Monday, 14 June 2010

Another New Code Discovered (Type 11a)


Sorry if I confuse you folks, I actualy confuse myself sometimes.

It appears I missed this, thanks to Robert for the reminder. See his comments below. My mind goes blank sometimes. I now remember reading about these on Ian's blog sometime last month.

"The 1st class and 2nd class Large booklets of 4 are now available with code MA10. First seen at the 2010 London exhibition".These have the the same change (as below) to the code and the position of the wavy text is one row down from the previous 2009 printings .

Ian continues "FOYAL has been replaced with ROYAL in the 2010 stamps, and the line below it now incorporates the origin code, MAIL now reading MFIL."

This now gives us 3 different stamps to date with type IIa positioning . We expect the large second class business sheet to turn up soon showing this new MA10 date and changed text.


Ian Billings has returned from his mid summer break ( we hope you have had a relaxing time Ian) and straight away informs us,via his blog, of another new Machin discovery.

"The 1st class gold Large Letter Business Sheet has now been reprinted with the MA10 code. The printing date on the sheet header is 09/03/10."

What is also interesting is the code position has changed to that of a new type. Similar to type 11, but the wording LMBIL forms at the rear of the central cross, rather than on the previous printing where YBLMAIL forms from the centre of the cross.

Should this be listed as code type 1V or type 11A? If we are to use this coding system in catalogues and lists I will leave it to the experts to decide.

It was suggested to me that perhaps code 1, code 2 code 3 code 4 etc may be better. I personally think we should leave this to Mr Deegam, he seems to think ahead and has a proven track record with a good grasp of nomenclatures.

You can view my previous posts on the different types of codes here. and here


Robert said...

The code had already adopted this new position in the two books of 4 x 1st or 2nd Large found at London 2010 (8 May), except of course here the code is B rather than F as in the books. Hopefully, the word 'MAIL' will now become standard for the source code on Large stamps as it has been all along for the standard size definitives.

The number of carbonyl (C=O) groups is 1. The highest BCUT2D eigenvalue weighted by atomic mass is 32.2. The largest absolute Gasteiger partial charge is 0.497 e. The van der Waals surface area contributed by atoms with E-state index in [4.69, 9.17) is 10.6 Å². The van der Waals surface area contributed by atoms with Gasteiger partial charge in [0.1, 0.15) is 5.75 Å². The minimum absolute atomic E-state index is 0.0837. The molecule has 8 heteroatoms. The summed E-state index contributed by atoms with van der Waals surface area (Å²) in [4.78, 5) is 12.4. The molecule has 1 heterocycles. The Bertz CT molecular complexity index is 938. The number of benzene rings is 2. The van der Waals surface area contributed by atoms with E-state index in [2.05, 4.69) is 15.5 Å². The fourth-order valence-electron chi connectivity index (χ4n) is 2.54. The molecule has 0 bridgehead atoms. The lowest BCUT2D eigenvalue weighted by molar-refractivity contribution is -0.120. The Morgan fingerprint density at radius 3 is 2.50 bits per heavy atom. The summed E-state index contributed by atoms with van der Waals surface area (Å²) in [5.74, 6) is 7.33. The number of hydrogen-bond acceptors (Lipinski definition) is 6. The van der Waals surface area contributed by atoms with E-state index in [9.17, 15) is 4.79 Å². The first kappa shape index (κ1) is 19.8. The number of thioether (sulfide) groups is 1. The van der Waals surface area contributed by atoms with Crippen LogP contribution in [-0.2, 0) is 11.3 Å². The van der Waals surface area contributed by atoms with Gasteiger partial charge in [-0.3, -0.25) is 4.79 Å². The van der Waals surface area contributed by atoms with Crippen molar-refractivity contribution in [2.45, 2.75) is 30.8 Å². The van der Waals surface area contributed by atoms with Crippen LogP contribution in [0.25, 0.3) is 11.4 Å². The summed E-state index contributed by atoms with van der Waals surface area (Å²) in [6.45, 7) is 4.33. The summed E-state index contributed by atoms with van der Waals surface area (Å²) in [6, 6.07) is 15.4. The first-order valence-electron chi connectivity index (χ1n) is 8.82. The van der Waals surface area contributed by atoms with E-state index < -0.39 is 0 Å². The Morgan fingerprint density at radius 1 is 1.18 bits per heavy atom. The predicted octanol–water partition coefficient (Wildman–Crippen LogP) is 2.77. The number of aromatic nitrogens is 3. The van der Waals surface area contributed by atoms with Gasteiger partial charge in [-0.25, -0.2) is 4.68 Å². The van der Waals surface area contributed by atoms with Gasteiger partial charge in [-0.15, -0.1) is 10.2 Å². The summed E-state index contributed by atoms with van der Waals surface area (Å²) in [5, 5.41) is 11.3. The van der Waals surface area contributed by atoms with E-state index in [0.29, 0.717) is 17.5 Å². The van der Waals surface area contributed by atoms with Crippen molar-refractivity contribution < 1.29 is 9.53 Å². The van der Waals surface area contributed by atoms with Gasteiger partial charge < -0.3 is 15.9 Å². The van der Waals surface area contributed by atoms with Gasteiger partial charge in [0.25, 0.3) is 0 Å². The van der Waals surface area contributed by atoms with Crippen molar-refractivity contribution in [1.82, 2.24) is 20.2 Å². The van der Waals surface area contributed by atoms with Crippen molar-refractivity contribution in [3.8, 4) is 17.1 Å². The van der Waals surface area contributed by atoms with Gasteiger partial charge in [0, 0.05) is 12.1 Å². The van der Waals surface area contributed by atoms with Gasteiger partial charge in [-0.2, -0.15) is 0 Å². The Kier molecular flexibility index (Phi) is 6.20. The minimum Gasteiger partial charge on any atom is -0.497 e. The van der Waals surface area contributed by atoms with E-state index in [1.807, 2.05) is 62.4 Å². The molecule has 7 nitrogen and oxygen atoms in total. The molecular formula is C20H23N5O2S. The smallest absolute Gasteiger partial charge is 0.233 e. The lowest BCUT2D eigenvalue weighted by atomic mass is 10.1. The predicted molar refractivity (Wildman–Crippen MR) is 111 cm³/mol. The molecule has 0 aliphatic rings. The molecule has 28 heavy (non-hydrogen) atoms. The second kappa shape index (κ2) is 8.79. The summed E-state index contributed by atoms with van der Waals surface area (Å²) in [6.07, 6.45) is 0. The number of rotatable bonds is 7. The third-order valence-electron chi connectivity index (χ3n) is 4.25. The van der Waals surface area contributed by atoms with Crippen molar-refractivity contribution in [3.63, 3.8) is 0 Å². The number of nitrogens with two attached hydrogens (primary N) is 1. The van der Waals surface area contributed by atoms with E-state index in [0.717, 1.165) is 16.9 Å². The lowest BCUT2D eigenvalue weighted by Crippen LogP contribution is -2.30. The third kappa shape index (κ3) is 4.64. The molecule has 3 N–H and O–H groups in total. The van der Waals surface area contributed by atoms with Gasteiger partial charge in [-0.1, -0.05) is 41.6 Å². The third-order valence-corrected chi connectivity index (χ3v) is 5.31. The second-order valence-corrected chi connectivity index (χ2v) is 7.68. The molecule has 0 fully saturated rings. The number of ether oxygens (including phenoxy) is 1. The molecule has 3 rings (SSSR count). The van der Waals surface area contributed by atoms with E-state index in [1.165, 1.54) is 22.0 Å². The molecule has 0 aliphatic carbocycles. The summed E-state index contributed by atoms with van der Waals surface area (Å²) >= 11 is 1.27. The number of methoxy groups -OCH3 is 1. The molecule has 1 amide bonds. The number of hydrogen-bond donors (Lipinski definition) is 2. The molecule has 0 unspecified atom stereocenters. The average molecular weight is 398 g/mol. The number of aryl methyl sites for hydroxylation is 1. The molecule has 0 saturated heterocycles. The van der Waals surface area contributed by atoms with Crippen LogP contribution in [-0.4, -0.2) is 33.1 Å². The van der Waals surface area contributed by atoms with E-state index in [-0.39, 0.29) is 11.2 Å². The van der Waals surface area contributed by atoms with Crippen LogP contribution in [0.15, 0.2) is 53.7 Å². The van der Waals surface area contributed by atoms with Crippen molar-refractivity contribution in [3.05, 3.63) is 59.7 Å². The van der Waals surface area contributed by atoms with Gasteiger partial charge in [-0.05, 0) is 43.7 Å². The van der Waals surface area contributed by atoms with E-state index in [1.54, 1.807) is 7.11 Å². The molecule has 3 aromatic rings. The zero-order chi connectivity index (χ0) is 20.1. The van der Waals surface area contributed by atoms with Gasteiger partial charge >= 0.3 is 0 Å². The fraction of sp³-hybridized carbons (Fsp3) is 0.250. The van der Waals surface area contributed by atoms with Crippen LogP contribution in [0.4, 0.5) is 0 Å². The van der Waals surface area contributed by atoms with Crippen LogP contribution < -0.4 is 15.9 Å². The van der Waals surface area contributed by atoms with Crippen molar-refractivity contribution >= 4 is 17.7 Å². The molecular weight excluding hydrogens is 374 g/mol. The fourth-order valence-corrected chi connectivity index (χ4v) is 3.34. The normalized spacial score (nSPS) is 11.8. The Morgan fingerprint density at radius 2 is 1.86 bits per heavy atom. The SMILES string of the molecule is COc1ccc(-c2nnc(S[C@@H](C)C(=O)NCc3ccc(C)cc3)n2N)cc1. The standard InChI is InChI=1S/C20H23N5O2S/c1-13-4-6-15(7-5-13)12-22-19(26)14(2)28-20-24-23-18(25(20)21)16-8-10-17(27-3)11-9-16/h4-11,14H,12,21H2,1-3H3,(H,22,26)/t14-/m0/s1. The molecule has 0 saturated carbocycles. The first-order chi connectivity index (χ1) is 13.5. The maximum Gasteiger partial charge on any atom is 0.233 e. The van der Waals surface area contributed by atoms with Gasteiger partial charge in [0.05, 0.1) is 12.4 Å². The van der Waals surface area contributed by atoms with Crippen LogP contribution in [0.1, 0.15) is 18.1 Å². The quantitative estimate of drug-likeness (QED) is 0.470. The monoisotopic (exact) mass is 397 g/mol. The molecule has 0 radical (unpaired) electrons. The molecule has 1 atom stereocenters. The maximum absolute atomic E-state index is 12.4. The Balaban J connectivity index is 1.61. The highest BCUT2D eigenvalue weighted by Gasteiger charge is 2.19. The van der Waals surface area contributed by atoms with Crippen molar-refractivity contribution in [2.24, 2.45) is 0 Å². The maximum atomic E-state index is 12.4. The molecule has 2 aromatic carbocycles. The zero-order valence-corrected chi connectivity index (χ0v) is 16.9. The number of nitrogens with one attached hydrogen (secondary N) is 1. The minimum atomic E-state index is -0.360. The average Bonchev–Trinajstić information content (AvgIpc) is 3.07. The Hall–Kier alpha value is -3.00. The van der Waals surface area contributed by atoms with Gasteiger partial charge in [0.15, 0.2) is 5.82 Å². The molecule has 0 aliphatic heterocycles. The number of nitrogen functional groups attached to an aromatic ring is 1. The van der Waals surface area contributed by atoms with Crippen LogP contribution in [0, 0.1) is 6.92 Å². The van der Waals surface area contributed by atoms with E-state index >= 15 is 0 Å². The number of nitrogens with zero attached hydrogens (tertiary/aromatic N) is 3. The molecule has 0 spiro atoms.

Machin Man said...

Rob, I was not only refering to the change in the actual code lettering but the position of the wavy text in relation to the top of the diadem

Ian pehaps describes this better than I did.

This is another change to the source code, as the previous Business Sheets had (RO)YBLMAIL in the top line at the top right.

The code on this new Large 1st class stamp is one line lower.

Robert said...

This is precisely what I meant by "new position", not the change in the code letter itself. There have only been five 1st class Large stamps with the iridescent overprint and not counting the issue in counter sheets which didn't have a hidden code, this is the third different word to contain the code - as you say, in two different ROYALs on two successive lines behind the diadem for B(usiness) and F(our) and now in MAIL on the line below these two previous ones. As I stated, the new position on the business sheet printed in 2010 had already been used on the books of 4 found at London 2010.

My second point was therefore to suppose that RM have abandoned the use of the word ROYAL to hide their codes in in favour of MAIL as has always been the case on standard size stamps (and always in the word MAIL in the same position).

Ian - Norvic said...

I'm not convinced that a Type of code is needed.

The code itself is unique if you take the whole word, rather than just the key letter.

Likewise the different types of paperclip die cut has been analysed in the extreme. Continuous and Split are two, the one with both is a third variation, but I'm not convinced that the variation in the size of the gap is consistent enough to be classified. Some 'small' gaps are too small to be seen with a magnifier on some stamps!

Robert said...

I almost agree with Ian's comment. A Type number for iridescent overprints is an unnecessary complication. Even 'whole words' as he suggests.
There are only 3 variables: 1. presence of source code; 2. presence of year code; 3. absence of one or both of the above. The fact that a code letter may appear in different positions on successive printings (eg the 1st Large discussed here) is irrelevant as no single stamp exists in more than one version ie the stamp from the 2009 booklet will always have the code in the same position even if it is not in the same word as on the 2010 printing.
A simple two-part code therefore gives the 'signature' of each stamp; 'x' (substituting the appropriate code letter for X of course) for point 1. above / '10' for point 2. (next year it will be '11' and so on) / '-' for an absence of code.
Thus 2009 counter sheets will be - / - whereas the recent reprint in 2010 of the 1st class with year code will be - / 10. The Large stamps in 2009 booklets will be F / - and those in the 2010 reprint F / 10.
It doesn't matter on the recent business sheet that the code is in a different word on a different line: the original was B / -, the new one B / 10. If reprinted in 2011, it will be B / 11 and so on.

Machin Man said...

Good points! But what if Royal Mail decide to move or change the goal posts again?

Perhaps if and when it happens is the answer to this question.

I have enjoyed the the time debating on the subject.

Like I said earlier I would like Douglas Myall to get involved, what ever he decides on I will take as gospal. He does compile the Machin Bible so pun intended.